Medicare Benefits in 2022 under discussion

As politicians are already preparing for the 2022 elections, health care will be a major topic of discussion.  Here is an editorial of what is under discussion at the federal level.  It is unfortunate that there are commercials spinning the facts way out of proportion to the actual information of the current proposals.  Stay informed and know the facts.

Washington Post Opinion: The reconciliation bill is really about health care. And 2022.

Opinion by Jennifer Rubin Columnist

August 23, 2021 at 12:00 p.m. EDT

So much media coverage regarding the bipartisan infrastructure bill and the reconciliation package has focused on the legislative process for passing the bills. The contents of those packages, however, have received scant attention — especially the reconciliation bill.

“Human infrastructure” and “Build Back Better” sound rather nebulous, but in truth, much of the appeal of that social spending bundle centers on health care. And it is there that Democrats’ hopes for 2022 primarily rest. They might consider calling it the “Build Health Care Better” plan.

The readout from the White House on a phone call between President Biden and House Speaker Nancy Pelosi (D-Calif.) on Saturday shows health care is top of mind for the party’s leaders. The readout lists “cut prescription drug costs” as the first in a list of elements of the “Build Back Better” program. The readout stated: “[Biden and Pelosi] followed up on the consensus from their conversations with 15 House committee chairs that we can pay for these vital, cost-cutting, long-term investments in the Build Back Better bill by empowering Medicare to negotiate lower prescription drug prices and asking the largest corporations and wealthiest Americans to pay their fair share.”

That is no accident. Biden devoted an entire speech on Aug. 12 to lowering drug prices. After noting a previous executive order to speed up the approval process for cheaper prescription drugs, Biden launched into a pitch to include in the reconciliation package permission for Medicare to negotiate drug prices with Big Pharma. The plan would set reasonable drug prices, he explained, but would also cap “the amount that seniors have to spend on prescription drugs each year at no more than about $3,000 a year.” He argued that this in turn will lower drug prices for employer-provided plans. “[T]he American people support it by overwhelming bipartisan margins,” he noted.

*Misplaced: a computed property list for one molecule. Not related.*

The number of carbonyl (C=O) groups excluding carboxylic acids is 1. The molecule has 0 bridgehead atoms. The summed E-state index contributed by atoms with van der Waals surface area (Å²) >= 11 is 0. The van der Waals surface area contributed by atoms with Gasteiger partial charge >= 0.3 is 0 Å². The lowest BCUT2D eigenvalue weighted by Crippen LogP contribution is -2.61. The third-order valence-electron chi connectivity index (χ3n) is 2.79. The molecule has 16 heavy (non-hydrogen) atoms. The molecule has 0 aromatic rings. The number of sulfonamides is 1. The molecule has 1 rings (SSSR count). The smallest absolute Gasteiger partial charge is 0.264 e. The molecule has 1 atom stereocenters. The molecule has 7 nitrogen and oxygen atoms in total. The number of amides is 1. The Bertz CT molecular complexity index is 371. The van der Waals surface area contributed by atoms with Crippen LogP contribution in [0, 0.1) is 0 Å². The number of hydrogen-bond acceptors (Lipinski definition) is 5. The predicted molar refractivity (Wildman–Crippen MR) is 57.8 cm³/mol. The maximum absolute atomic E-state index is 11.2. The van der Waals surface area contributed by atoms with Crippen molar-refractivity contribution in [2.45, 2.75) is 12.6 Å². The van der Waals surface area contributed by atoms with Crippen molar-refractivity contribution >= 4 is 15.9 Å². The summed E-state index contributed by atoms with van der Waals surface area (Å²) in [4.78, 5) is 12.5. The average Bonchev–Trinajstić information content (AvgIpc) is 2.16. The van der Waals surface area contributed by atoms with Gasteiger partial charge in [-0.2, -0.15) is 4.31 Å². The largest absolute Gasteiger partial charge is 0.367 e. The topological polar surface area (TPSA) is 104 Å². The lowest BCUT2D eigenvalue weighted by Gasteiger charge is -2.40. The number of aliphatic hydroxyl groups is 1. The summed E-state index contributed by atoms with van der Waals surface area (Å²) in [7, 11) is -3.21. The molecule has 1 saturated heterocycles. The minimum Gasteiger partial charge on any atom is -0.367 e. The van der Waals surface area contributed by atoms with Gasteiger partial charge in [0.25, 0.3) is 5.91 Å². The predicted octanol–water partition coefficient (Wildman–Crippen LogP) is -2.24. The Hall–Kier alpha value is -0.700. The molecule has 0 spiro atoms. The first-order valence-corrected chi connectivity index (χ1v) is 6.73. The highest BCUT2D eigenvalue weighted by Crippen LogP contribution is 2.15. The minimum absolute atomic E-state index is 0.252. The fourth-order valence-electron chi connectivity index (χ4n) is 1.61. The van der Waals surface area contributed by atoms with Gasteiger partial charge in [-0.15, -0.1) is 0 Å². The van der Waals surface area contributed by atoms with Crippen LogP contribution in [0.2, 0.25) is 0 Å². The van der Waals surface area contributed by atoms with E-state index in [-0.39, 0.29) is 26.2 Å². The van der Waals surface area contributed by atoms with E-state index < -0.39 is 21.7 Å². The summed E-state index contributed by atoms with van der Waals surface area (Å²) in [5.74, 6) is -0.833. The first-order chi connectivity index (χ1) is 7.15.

Biden is right about that. Politico reports:

In a memo released Friday, [Celinda] Lake’s polling firm found that 87 percent of voters over the age of 65 favored allowing Medicare to negotiate with prescription drug corporations to lower prices. The survey conducted in mid-June among 800 voters over the age of 65, also found that seniors would cross party lines “presenting both an opportunity for Democratic candidates who favor this proposal to win over voters as well as a threat that could erode their base of support if they oppose it,” the memo states.

A child tax credit is great for parents. An infrastructure bill is great for blue-collar workers and commuters. But almost everyone — especially seniors, who turn out in disproportionate numbers in midterms — pays for some sort of prescription drug.

And if that were not enough, the Senate-passed reconciliation instructions include expanding Medicare to include dental, vision and hearing benefits. Seniors are certain to cheer that as well.

A YouGov poll from July showed that among all the Biden initiatives, expanding Medicare to cover dental care might carry the most political bang for the buck. More than three-quarters of all Americans support it, including 82 percent of voters in battleground states for Senate races in 2022. This would be the first significant expansion of Medicare benefits in decades and would put Republicans in the position of opposing a policy that seniors strongly support. Cue the “Push Granny over the cliff” ads.

As Pelosi threads her way between nine obstreperous moderate Democrats insisting on a vote on infrastructure first and more than 100 progressives who won’t vote for that without first approving the budget plan with the popular health-care measures, no one should lose track of the Democrats’ end game. Ultimately, they will want to run on a restored economy (attributable to Biden’s agenda, naturally), a pandemic that’s under control and the duo of health-care goodies — cheaper prescription drugs and better coverage for dental, vision and hearing care for seniors. The economy and the pandemic are not entirely within Democrats’ control, but the health-care items are. And make no mistake: Biden and Pelosi have no intention of dropping the ball on those.

 

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